Image data sets used in the experiments
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Image data sets used in the experiments
The experimental results are shown as following. In Table 3 , the accuracy of source classification for all 24 cell phones in the training model and outlier is presented, compared with the CFA pattern search simplified algorithm [23] and the multi-feature fusion algorithm [12] . For the cell phones in the training model, we receive anticipative deteriorations of the results from 93.8% to 88.7% in the term of average identification accuracy using CFA pattern search simplified algorithm, because of the propagation of errors, as shown in Table 4 . A same deterioration could be found for the multi-feature fusion algorithm. Though there is nearly 6% deduction of average accuracy of our method compared with that in [23] , we consider the deduction as a small and acceptable range. The different performances for the proposed methods between different feature sets verify that the CFA coefficient features are better than multi-feature fusion sets for the term of camera source identification. Meanwhile, the method in [23] and [12] is totally invalid for the 7 outliers as we expected, because the classifier used in [23] and [12] misclassifies the outliers as the cell phones in the training model. However, we obtain an average identification accuracy of 75.3% and 66.9% for the 7 outlier cell phones, as Table 4 shows. For all 24 cell phones, our method also achieves a higher average accuracy of 84.8% and 77.9%, compared with 66.4% and 63.8% achieved by the method in [23] and [12] . The confusion matrix shown in Table 5 and Table 6 describes the details of the experimental results of the method [23] and [12] , which are the input of the OC classifiers in the combination strategy of the proposed method. The 17 columns corresponds to the 17 cell phones in the training model, and 24 rows corresponds to all of the cell phones. The ( i, j ) element in the confusion matrix gives the percentage of images from cell phone i that are classified as belonging to cell phone j . The symbol "*" denotes percentage of 0. The gray cells in Table 5 and Table 6 demonstrate the classification results of 7 outlier cell phones. For the image samples from these cell phones, the classification accuracy is 0 because the inevitable misclassifications always occurs.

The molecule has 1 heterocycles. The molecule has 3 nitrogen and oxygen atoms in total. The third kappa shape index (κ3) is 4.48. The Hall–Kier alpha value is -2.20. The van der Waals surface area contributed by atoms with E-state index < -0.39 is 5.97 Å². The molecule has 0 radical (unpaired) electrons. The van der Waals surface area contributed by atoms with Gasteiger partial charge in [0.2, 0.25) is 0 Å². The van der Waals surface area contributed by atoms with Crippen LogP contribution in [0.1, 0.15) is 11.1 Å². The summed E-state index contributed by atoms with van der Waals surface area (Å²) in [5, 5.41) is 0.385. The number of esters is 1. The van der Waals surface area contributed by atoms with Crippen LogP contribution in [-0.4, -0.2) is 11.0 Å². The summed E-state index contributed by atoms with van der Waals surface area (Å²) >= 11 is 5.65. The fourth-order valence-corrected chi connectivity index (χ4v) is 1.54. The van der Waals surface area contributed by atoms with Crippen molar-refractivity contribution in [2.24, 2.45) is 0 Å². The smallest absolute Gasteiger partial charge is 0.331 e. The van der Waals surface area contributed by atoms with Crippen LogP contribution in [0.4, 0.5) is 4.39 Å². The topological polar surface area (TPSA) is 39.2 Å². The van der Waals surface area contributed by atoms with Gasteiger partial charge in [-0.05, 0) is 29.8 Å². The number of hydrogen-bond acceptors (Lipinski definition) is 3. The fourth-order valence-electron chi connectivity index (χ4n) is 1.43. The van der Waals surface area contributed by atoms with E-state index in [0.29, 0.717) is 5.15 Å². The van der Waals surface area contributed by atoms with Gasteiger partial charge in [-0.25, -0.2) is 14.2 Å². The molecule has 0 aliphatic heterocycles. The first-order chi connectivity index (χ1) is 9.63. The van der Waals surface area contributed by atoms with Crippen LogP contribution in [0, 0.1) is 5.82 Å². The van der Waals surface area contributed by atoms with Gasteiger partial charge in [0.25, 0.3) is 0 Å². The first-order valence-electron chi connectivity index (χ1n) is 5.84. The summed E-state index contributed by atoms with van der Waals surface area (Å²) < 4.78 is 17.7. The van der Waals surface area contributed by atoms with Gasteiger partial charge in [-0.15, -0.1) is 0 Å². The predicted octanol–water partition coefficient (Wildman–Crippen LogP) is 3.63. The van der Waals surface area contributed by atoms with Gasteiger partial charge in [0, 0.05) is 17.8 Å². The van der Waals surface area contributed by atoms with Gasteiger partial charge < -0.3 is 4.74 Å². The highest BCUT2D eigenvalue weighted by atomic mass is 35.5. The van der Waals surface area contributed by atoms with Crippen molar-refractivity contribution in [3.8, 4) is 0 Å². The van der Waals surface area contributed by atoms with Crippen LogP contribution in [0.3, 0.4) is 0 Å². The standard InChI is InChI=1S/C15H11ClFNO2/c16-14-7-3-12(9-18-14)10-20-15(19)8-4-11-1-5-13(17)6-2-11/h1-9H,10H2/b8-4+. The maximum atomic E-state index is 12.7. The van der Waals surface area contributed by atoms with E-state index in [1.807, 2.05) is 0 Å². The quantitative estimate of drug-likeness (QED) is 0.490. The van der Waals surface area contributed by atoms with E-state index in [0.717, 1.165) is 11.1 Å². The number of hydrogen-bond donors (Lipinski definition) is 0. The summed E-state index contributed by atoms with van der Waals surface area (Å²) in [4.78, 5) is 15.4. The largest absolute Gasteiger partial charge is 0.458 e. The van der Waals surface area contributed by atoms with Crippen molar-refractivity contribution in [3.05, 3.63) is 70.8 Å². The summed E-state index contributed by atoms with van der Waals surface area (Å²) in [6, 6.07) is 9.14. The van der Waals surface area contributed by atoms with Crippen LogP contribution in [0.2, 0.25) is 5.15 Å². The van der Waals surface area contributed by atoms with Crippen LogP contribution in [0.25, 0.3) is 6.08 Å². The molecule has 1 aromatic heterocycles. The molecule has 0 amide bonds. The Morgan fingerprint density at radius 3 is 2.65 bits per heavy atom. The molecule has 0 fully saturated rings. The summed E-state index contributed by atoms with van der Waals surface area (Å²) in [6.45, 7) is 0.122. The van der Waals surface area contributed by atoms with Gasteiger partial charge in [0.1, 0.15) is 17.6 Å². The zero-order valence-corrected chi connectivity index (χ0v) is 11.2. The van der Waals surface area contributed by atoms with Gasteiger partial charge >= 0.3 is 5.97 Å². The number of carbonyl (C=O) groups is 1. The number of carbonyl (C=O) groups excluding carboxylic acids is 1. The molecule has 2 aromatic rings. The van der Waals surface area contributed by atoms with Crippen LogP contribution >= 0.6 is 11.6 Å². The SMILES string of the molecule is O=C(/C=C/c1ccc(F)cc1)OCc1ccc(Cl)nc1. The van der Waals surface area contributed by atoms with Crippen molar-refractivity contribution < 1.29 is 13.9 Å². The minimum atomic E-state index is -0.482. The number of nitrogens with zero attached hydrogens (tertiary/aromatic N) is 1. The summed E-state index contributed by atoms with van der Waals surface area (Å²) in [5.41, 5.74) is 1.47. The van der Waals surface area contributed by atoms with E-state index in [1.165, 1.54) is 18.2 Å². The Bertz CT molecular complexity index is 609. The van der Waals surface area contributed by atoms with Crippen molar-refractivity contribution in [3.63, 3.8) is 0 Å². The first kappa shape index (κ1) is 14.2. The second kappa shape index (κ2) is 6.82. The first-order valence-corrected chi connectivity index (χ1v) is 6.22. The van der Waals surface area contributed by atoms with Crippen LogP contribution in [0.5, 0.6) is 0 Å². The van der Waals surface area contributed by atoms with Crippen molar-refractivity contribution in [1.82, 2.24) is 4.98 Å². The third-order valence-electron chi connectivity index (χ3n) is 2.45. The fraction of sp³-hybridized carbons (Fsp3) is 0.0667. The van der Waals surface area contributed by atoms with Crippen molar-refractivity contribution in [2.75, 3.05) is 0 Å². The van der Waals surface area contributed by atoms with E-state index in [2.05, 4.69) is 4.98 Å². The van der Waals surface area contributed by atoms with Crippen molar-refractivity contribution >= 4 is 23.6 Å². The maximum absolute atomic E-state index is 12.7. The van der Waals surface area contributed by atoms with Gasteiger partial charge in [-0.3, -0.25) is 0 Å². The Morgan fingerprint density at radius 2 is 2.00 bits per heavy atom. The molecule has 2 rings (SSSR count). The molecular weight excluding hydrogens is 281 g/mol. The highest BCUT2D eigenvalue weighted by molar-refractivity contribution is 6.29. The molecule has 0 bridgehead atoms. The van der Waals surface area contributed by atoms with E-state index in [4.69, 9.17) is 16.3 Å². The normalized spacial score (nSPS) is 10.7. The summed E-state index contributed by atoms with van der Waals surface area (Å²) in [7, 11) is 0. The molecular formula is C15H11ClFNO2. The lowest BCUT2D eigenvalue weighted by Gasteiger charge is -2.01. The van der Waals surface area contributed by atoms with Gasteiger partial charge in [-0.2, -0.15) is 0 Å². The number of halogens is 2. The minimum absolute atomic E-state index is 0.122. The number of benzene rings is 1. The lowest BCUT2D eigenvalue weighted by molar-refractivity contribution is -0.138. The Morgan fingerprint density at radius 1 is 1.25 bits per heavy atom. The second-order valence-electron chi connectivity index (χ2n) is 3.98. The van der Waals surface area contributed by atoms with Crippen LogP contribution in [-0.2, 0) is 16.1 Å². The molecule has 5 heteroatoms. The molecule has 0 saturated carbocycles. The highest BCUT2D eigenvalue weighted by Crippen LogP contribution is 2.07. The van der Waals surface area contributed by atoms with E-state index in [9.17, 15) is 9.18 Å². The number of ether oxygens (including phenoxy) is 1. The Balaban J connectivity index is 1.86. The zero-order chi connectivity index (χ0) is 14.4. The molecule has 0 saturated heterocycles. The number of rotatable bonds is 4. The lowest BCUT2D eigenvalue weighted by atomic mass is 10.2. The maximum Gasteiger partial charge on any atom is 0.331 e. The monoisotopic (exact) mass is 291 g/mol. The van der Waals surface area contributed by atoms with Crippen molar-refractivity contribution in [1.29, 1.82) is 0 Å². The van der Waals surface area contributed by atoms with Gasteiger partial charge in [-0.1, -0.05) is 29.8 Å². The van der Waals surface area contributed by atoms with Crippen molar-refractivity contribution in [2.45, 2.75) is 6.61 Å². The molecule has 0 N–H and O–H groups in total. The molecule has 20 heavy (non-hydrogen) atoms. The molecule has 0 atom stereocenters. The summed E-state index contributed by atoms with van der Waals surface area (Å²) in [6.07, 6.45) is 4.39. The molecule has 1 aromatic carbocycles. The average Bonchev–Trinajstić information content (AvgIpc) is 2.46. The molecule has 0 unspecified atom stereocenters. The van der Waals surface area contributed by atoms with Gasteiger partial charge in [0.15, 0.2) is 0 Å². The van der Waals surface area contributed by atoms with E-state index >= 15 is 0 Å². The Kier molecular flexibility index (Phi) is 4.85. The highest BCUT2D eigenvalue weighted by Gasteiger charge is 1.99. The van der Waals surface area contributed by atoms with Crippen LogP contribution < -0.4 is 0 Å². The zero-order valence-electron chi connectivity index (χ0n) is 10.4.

Identification accuracy for all 24 cell phones
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Identification accuracy for all 24 cell phones
Average accuracy comparison for 17 cell phones in the training model, 7 outlier cell phones and all 24 cell phones
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Average accuracy comparison for 17 cell phones in the training model, 7 outlier cell phones and all 24 cell phones
Confusion matrix of method in[23]
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Confusion matrix of method in [23]
Confusion matrix of method in[12]
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Confusion matrix of method in [12]
Considering the term of time complexity, the proposed methods is obviously higher than the baseline [12] and [23] , because they combines the MC classifier with several OC classifiers in the classifier strategy. To be fair, we compare the time cost of the methods without considering the training process, because the traning process could be finished offline. That means the time cost of the proposed methods consists of three components: feature extraction, multi-class classification and one-class classification. Compared with the corresponding baseline [12] and [23] , the time costs of feature extraction and multi-class classification is completely the same, while the one-class classification is the additional time complexity. The before-mentioned experiments are implemented via Matlab 2009 with a PC equipped with Intel Core i7-5960X 3.0GHz CPU and 32G Ram. Table 7 demonstrates the segmented time costs of the proposed methods compared with the baseline [12] and [13] , for all 1900 test images. The identification of all of the test images spends 442 minutes and 1030 minutes for methods in [12] and [23] . For the proposed methods, the corresponding time costs are 443 minutes and 1032 minutes, in other words, about 14 seconds and 33 seconds for each test image sample.
Time complexity of the identification
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Time complexity of the identification
5. Conclusion